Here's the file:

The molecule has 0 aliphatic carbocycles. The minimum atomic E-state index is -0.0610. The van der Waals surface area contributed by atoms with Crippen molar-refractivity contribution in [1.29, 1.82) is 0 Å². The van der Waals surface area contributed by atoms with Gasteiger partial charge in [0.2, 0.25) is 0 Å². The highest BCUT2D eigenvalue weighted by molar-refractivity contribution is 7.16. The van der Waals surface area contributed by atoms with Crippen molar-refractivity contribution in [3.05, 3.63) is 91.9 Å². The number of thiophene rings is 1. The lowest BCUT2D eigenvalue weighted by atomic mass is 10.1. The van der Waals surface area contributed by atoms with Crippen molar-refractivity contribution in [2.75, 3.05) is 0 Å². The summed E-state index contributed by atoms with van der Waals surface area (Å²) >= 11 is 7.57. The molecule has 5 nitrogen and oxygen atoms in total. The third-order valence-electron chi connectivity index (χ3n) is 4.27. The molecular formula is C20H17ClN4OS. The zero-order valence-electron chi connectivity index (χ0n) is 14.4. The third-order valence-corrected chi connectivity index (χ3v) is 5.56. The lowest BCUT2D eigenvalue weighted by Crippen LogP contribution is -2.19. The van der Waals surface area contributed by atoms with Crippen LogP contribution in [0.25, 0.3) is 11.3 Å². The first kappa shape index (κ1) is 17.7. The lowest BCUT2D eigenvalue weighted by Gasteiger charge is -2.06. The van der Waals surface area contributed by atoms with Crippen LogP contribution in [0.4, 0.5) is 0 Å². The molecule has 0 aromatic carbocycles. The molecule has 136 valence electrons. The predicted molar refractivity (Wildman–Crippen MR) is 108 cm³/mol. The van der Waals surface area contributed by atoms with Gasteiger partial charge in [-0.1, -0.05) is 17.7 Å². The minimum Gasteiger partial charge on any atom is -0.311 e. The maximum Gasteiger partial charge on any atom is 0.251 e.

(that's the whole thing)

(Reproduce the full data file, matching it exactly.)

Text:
The molecule has 0 aliphatic carbocycles. The minimum atomic E-state index is -0.0610. The van der Waals surface area contributed by atoms with Crippen molar-refractivity contribution in [1.29, 1.82) is 0 Å². The van der Waals surface area contributed by atoms with Gasteiger partial charge in [0.2, 0.25) is 0 Å². The highest BCUT2D eigenvalue weighted by molar-refractivity contribution is 7.16. The van der Waals surface area contributed by atoms with Crippen molar-refractivity contribution in [3.05, 3.63) is 91.9 Å². The number of thiophene rings is 1. The lowest BCUT2D eigenvalue weighted by atomic mass is 10.1. The van der Waals surface area contributed by atoms with Crippen molar-refractivity contribution in [2.75, 3.05) is 0 Å². The summed E-state index contributed by atoms with van der Waals surface area (Å²) >= 11 is 7.57. The molecule has 5 nitrogen and oxygen atoms in total. The third-order valence-electron chi connectivity index (χ3n) is 4.27. The molecular formula is C20H17ClN4OS. The zero-order valence-electron chi connectivity index (χ0n) is 14.4. The third-order valence-corrected chi connectivity index (χ3v) is 5.56. The lowest BCUT2D eigenvalue weighted by Crippen LogP contribution is -2.19. The van der Waals surface area contributed by atoms with Crippen LogP contribution in [0.25, 0.3) is 11.3 Å². The first kappa shape index (κ1) is 17.7. The lowest BCUT2D eigenvalue weighted by Gasteiger charge is -2.06. The van der Waals surface area contributed by atoms with Crippen LogP contribution in [0.4, 0.5) is 0 Å². The molecule has 0 aromatic carbocycles. The molecule has 136 valence electrons. The predicted molar refractivity (Wildman–Crippen MR) is 108 cm³/mol. The van der Waals surface area contributed by atoms with Gasteiger partial charge in [-0.1, -0.05) is 17.7 Å². The minimum Gasteiger partial charge on any atom is -0.311 e. The maximum Gasteiger partial charge on any atom is 0.251 e.